Having just sat through a lecture on rhetoric theory and discourse communities, I got a first-hand immersion in at least 3 different discourse communities bumping up against each other on the 72 bus from the U district to downtown yesterday.
U-District, 3:45 pm
The bus is full, packed tighter than usual. I move in line further and further toward the back of the bus, where a pack of hispanic teen-aged girls is giggling maniacally. Loud sighs from riders around me signal their frustration with the girls’ noise level. They go on, oblivious or maybe defiant. I stand with one hand on the rail, keeping my balance, keeping my eyes on the city streaming past the window.
A young black man to my left suddenly shouts at them to shut up and they respond with racial taunts. The man lets everyone know that he’s a pimp from Vegas who’s done time and he won’t put up with this s—.
Ahead a few feet, a young white man with long hair pulled into a ponytail turns around and identifies himself as a Rastafarian from Tacoma. A few muffled laughs, a guffaw, some disparaging snorting rises from the riders around him. He says he knows when it’s time to chill out. “Settle down, little brother,” he tells the black man.
The pimp yells, “I’m not your m—f—ing brother. I’m black! You’re white, man.”
The Rastafarian smiles and says, “Yeah, but I’m also half Sasquatch. You learn anything in prison, little brother? Like how to modulate your voice in public. You need to mod-u-late your voice, man.”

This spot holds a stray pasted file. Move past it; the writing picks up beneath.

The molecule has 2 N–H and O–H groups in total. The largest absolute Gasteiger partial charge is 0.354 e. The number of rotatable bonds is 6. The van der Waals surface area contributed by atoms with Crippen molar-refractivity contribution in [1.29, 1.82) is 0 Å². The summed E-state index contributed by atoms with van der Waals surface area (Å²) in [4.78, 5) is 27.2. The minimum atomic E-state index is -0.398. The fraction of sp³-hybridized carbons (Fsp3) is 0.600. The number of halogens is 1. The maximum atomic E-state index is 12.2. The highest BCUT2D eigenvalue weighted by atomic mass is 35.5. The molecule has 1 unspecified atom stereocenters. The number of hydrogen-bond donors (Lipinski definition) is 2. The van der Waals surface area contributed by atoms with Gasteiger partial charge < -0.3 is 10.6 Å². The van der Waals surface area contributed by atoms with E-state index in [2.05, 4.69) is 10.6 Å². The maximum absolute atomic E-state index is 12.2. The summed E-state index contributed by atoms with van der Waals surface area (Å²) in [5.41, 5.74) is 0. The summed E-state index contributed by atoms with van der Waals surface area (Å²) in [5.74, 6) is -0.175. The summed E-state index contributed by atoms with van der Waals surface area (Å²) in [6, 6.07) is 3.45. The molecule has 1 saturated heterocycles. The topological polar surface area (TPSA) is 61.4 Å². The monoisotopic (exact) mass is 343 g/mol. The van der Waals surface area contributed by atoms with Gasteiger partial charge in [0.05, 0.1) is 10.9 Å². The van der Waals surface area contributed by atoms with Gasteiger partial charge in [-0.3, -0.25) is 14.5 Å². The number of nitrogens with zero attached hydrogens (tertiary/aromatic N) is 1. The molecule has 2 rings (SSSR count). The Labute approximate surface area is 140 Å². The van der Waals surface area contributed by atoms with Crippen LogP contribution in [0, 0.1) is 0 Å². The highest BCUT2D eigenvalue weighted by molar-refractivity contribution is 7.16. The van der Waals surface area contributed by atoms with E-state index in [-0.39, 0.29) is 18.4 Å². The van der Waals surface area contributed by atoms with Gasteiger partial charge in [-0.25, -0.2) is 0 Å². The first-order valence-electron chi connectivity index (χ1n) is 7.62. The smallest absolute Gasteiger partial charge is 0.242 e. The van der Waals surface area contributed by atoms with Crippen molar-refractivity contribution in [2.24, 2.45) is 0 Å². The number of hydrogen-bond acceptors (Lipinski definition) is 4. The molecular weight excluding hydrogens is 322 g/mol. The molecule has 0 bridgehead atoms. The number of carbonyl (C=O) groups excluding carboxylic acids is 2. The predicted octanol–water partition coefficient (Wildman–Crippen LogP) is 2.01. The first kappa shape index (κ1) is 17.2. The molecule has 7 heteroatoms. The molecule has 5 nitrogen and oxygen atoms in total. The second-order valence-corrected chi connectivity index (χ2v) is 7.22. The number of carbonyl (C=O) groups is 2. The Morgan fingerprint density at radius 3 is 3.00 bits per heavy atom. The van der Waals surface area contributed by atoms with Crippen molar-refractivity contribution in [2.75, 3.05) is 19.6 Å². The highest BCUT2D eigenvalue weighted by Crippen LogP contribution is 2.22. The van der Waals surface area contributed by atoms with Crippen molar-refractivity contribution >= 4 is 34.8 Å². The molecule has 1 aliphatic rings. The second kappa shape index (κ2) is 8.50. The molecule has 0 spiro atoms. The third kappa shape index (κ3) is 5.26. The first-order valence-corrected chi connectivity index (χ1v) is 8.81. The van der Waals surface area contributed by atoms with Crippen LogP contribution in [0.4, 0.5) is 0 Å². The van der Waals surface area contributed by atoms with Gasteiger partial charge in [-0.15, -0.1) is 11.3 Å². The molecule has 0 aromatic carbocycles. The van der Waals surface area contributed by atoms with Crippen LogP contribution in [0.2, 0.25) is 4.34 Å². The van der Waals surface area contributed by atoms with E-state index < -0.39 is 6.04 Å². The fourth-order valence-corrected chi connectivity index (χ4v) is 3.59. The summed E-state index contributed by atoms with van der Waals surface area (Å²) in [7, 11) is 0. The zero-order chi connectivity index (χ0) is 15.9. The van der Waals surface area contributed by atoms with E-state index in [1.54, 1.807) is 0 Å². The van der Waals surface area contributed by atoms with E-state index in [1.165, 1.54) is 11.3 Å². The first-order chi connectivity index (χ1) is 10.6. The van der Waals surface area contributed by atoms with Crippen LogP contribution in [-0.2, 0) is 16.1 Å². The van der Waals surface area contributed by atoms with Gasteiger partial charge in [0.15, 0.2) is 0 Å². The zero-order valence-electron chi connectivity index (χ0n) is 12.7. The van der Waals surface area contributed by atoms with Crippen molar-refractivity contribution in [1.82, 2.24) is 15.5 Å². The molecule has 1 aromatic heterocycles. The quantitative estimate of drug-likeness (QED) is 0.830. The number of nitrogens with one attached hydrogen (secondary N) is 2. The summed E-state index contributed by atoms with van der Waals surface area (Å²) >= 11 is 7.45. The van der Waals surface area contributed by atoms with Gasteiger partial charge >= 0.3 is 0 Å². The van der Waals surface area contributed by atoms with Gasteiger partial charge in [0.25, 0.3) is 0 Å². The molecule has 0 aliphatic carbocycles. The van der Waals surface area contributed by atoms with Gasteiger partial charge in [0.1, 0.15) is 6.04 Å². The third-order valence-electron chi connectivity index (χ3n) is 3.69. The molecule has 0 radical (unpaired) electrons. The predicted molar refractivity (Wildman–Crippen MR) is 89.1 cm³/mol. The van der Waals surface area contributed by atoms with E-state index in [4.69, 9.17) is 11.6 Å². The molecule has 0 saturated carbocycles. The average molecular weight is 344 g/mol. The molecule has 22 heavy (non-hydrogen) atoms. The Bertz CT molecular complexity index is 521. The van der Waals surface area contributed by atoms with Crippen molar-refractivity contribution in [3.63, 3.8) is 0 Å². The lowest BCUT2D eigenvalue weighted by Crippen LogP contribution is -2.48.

“I’m a g-damned n—! I ain’t gonna lower my f—ing voice. I’m a snap some necks on this f—ing bus and not give a f—. That’s what I’ll do.”
The girls in the back of the bus start in again on their sing-song chant about charcoal. The black man roars for them to shut up and I move a step away from him, careful to be casual. I’m an accidental player on this stage with no desire for spoken lines.
The white Rastaman reaches in his jacket pocket and pulls out a gun.
“This is a Captain Hook squirt gun,” he says as the bus erupts with tension into small screams and roaring laughter. He lectures the pimp on how he only uses a water gun, how he doesn’t kill. He’s still going strong when the black man throws up his hands, says he’s had enough, and steps off the bus at Convention Place Center. The Rasta exits also. The bus driver, miles away at the front of the bus, drives on.